JIM COLE, former Deputy Attorney General of the United States, is a global co-lead of the White Collar: Government Litigation and Investigations practice. His practice includes the full range of federal enforcement and internal investigation matters, with a particular emphasis on cross-border and multijurisdictional matters. He has extensive experience overseeing sensitive and controversial matters, both within the government and while in private practice, including both testifying numerous times before congressional committees and representing individuals in congressional hearings.
Jim served as the Deputy Attorney General of the United States, the second highest official at the Department of Justice (DOJ), from January 2011 until January 2015. In that role, he was responsible for the day-to-day supervision and direction of all organizational units of the DOJ and worked closely with Attorney General Eric H. Holder Jr. to formulate and implement key policies and programs for the Department. Jim was also one of the key representatives of the DOJ to the National Security Council. Among his key achievements, Jim enhanced coordination between the DOJ and financial regulatory agencies, including the Securities and Exchange Commission (SEC) and the Internal Revenue Service (IRS), and between DOJ and overseas law enforcement, regulatory and policy-making agencies in the UK, France, Germany, Switzerland and other countries. He also worked closely with the Attorney General to formulate high-profile initiatives, including the federal response to state decriminalization of marijuana and the “smart on crime” program to reduce the non-violent prison population and the large proportion of African Americans in federal prisons.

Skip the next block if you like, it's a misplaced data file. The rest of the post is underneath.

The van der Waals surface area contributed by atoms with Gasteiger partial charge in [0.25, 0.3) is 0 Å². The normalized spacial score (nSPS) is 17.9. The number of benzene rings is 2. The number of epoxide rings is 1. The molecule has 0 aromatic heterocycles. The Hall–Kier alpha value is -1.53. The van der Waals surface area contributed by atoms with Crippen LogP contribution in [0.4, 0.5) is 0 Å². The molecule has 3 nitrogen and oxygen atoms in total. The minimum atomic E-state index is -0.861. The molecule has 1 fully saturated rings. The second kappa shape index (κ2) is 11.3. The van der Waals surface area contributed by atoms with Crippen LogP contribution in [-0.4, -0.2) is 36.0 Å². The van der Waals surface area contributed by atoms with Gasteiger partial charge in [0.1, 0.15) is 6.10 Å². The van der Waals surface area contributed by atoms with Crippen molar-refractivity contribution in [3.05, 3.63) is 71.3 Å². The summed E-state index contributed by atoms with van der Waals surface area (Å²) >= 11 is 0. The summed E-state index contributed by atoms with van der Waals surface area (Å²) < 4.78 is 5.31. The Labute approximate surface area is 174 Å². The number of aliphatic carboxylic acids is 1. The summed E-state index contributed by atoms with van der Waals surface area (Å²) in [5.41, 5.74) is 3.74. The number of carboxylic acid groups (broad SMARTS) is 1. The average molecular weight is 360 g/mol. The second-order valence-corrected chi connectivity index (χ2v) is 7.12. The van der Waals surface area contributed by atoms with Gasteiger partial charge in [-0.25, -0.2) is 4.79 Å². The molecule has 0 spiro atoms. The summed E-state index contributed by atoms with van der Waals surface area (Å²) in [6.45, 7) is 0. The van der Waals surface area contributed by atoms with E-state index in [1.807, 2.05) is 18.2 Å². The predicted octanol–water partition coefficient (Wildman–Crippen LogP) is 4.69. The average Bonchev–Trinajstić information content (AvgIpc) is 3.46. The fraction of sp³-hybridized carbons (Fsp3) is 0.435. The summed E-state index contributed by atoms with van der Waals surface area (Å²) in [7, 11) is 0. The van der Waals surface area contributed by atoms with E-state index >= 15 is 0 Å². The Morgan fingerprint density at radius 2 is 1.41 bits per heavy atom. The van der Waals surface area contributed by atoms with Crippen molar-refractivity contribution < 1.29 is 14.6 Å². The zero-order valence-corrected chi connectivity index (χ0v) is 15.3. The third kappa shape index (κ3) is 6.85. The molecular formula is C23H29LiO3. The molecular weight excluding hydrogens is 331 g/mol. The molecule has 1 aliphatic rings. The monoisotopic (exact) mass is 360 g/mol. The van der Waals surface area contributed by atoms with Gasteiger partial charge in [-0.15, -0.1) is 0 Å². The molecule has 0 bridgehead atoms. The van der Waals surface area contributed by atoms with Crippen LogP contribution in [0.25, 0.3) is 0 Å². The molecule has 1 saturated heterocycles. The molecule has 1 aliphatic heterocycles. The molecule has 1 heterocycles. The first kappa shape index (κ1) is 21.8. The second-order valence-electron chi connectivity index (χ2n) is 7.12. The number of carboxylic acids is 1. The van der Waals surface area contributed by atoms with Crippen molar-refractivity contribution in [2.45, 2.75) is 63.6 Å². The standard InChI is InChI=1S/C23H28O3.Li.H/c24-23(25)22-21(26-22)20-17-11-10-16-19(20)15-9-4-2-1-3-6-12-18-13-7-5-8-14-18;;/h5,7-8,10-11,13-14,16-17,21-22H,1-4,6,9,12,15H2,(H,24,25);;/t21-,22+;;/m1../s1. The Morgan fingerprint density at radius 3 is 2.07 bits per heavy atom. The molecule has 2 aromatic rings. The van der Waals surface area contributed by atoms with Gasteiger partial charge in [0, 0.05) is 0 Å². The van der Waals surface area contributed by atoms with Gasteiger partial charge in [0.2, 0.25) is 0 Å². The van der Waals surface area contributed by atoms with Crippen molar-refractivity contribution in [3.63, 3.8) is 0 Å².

Jim first joined the DOJ in 1979 and served there for 13 years in different roles, including as a trial attorney in the Criminal Division and as Deputy Chief of the Division’s Public Integrity Section. He has received the Edmund J. Randolph Award, the highest award given by the U.S. Department of Justice, and the National Intelligence Distinguished Public Service Medal, the highest civilian award in the U.S. Intelligence Community. He left the DOJ for private practice and became a partner in an international law firm, where he worked on white collar defense matters and corporate counseling. In addition to his work as a defense lawyer and corporate counselor, Jim was appointed as the Special Counsel to the U.S. House of Representatives Ethics Committee to conduct its investigation of then-Speaker Newt Gingrich and was appointed as the independent monitor for a large financial institution.